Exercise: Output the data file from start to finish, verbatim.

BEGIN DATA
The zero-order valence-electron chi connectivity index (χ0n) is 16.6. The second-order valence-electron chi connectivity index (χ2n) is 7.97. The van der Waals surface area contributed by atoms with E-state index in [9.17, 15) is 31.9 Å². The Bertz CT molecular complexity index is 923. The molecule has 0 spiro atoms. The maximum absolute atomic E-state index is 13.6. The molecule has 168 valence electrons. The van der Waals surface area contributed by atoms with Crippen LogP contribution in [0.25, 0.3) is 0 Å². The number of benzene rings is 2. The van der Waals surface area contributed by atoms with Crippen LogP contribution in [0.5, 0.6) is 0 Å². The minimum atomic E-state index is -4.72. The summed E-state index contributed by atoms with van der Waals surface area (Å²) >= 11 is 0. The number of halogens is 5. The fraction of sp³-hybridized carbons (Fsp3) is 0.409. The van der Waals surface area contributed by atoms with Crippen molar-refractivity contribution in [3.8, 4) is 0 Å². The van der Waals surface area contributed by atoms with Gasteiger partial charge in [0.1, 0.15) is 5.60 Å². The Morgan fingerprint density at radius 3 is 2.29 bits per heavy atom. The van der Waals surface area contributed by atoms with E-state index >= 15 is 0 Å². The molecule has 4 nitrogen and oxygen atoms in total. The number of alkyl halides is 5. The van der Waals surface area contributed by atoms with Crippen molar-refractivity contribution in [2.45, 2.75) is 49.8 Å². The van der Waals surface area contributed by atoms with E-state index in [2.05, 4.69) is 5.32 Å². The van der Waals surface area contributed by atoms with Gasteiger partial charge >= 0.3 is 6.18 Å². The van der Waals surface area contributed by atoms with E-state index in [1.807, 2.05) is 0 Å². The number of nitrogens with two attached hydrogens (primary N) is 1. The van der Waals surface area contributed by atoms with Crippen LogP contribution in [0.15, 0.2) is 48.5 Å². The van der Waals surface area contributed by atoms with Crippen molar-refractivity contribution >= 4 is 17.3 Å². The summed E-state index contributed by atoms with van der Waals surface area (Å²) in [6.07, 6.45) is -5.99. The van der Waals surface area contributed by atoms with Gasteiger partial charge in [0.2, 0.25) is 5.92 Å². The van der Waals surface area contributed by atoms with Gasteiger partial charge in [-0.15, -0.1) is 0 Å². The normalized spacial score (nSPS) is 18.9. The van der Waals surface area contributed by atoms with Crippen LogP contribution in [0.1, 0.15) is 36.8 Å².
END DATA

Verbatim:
The zero-order valence-electron chi connectivity index (χ0n) is 16.6. The second-order valence-electron chi connectivity index (χ2n) is 7.97. The van der Waals surface area contributed by atoms with E-state index in [9.17, 15) is 31.9 Å². The Bertz CT molecular complexity index is 923. The molecule has 0 spiro atoms. The maximum absolute atomic E-state index is 13.6. The molecule has 168 valence electrons. The van der Waals surface area contributed by atoms with Crippen LogP contribution in [0.25, 0.3) is 0 Å². The number of benzene rings is 2. The van der Waals surface area contributed by atoms with Crippen LogP contribution in [0.5, 0.6) is 0 Å². The minimum atomic E-state index is -4.72. The summed E-state index contributed by atoms with van der Waals surface area (Å²) >= 11 is 0. The number of halogens is 5. The fraction of sp³-hybridized carbons (Fsp3) is 0.409. The van der Waals surface area contributed by atoms with Crippen molar-refractivity contribution in [3.8, 4) is 0 Å². The van der Waals surface area contributed by atoms with Gasteiger partial charge in [0.1, 0.15) is 5.60 Å². The Morgan fingerprint density at radius 3 is 2.29 bits per heavy atom. The van der Waals surface area contributed by atoms with E-state index >= 15 is 0 Å². The molecule has 4 nitrogen and oxygen atoms in total. The number of alkyl halides is 5. The van der Waals surface area contributed by atoms with Crippen molar-refractivity contribution in [2.45, 2.75) is 49.8 Å². The van der Waals surface area contributed by atoms with E-state index in [2.05, 4.69) is 5.32 Å². The van der Waals surface area contributed by atoms with Gasteiger partial charge >= 0.3 is 6.18 Å². The van der Waals surface area contributed by atoms with E-state index in [1.807, 2.05) is 0 Å². The number of nitrogens with two attached hydrogens (primary N) is 1. The van der Waals surface area contributed by atoms with Crippen LogP contribution in [0.15, 0.2) is 48.5 Å². The van der Waals surface area contributed by atoms with Crippen molar-refractivity contribution >= 4 is 17.3 Å². The summed E-state index contributed by atoms with van der Waals surface area (Å²) in [6.07, 6.45) is -5.99. The van der Waals surface area contributed by atoms with Gasteiger partial charge in [0.2, 0.25) is 5.92 Å². The van der Waals surface area contributed by atoms with Gasteiger partial charge in [-0.15, -0.1) is 0 Å². The normalized spacial score (nSPS) is 18.9. The van der Waals surface area contributed by atoms with Crippen LogP contribution in [0.1, 0.15) is 36.8 Å².